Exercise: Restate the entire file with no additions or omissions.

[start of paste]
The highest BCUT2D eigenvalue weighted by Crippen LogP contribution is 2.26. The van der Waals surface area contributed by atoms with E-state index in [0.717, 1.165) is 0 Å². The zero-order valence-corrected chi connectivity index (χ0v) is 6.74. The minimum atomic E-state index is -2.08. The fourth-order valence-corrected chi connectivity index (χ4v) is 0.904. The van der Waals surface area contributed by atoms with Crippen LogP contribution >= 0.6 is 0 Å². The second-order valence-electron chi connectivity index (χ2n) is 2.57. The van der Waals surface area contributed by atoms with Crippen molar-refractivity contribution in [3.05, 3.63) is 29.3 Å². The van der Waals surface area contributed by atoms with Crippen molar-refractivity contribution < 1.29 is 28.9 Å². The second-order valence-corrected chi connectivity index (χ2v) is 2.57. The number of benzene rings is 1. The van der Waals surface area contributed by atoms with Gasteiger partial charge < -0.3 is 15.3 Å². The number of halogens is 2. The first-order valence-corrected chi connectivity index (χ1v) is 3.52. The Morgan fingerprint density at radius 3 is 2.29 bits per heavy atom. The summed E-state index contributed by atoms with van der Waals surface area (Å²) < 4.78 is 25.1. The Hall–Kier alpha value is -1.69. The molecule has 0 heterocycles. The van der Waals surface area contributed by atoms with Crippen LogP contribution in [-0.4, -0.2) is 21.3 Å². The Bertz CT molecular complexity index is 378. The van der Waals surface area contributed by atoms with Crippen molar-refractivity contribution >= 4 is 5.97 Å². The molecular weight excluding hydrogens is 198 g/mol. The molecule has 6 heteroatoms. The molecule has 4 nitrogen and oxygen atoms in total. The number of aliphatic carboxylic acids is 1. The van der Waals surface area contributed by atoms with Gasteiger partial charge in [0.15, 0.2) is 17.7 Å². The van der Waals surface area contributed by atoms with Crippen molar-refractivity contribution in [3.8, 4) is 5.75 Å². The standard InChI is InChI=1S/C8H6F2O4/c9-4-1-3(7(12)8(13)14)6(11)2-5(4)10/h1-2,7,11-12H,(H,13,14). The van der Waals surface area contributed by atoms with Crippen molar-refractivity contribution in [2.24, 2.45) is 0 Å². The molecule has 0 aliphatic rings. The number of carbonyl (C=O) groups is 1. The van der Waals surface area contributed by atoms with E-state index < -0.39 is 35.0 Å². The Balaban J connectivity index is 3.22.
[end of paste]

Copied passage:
The highest BCUT2D eigenvalue weighted by Crippen LogP contribution is 2.26. The van der Waals surface area contributed by atoms with E-state index in [0.717, 1.165) is 0 Å². The zero-order valence-corrected chi connectivity index (χ0v) is 6.74. The minimum atomic E-state index is -2.08. The fourth-order valence-corrected chi connectivity index (χ4v) is 0.904. The van der Waals surface area contributed by atoms with Crippen LogP contribution >= 0.6 is 0 Å². The second-order valence-electron chi connectivity index (χ2n) is 2.57. The van der Waals surface area contributed by atoms with Crippen molar-refractivity contribution in [3.05, 3.63) is 29.3 Å². The van der Waals surface area contributed by atoms with Crippen molar-refractivity contribution < 1.29 is 28.9 Å². The second-order valence-corrected chi connectivity index (χ2v) is 2.57. The number of benzene rings is 1. The van der Waals surface area contributed by atoms with Gasteiger partial charge < -0.3 is 15.3 Å². The number of halogens is 2. The first-order valence-corrected chi connectivity index (χ1v) is 3.52. The Morgan fingerprint density at radius 3 is 2.29 bits per heavy atom. The summed E-state index contributed by atoms with van der Waals surface area (Å²) < 4.78 is 25.1. The Hall–Kier alpha value is -1.69. The molecule has 0 heterocycles. The van der Waals surface area contributed by atoms with Crippen LogP contribution in [-0.4, -0.2) is 21.3 Å². The Bertz CT molecular complexity index is 378. The van der Waals surface area contributed by atoms with Crippen molar-refractivity contribution >= 4 is 5.97 Å². The molecular weight excluding hydrogens is 198 g/mol. The molecule has 6 heteroatoms. The molecule has 4 nitrogen and oxygen atoms in total. The number of aliphatic carboxylic acids is 1. The van der Waals surface area contributed by atoms with Gasteiger partial charge in [0.15, 0.2) is 17.7 Å². The van der Waals surface area contributed by atoms with Crippen molar-refractivity contribution in [3.8, 4) is 5.75 Å². The standard InChI is InChI=1S/C8H6F2O4/c9-4-1-3(7(12)8(13)14)6(11)2-5(4)10/h1-2,7,11-12H,(H,13,14). The van der Waals surface area contributed by atoms with Crippen molar-refractivity contribution in [2.24, 2.45) is 0 Å². The molecule has 0 aliphatic rings. The number of carbonyl (C=O) groups is 1. The van der Waals surface area contributed by atoms with E-state index < -0.39 is 35.0 Å². The Balaban J connectivity index is 3.22.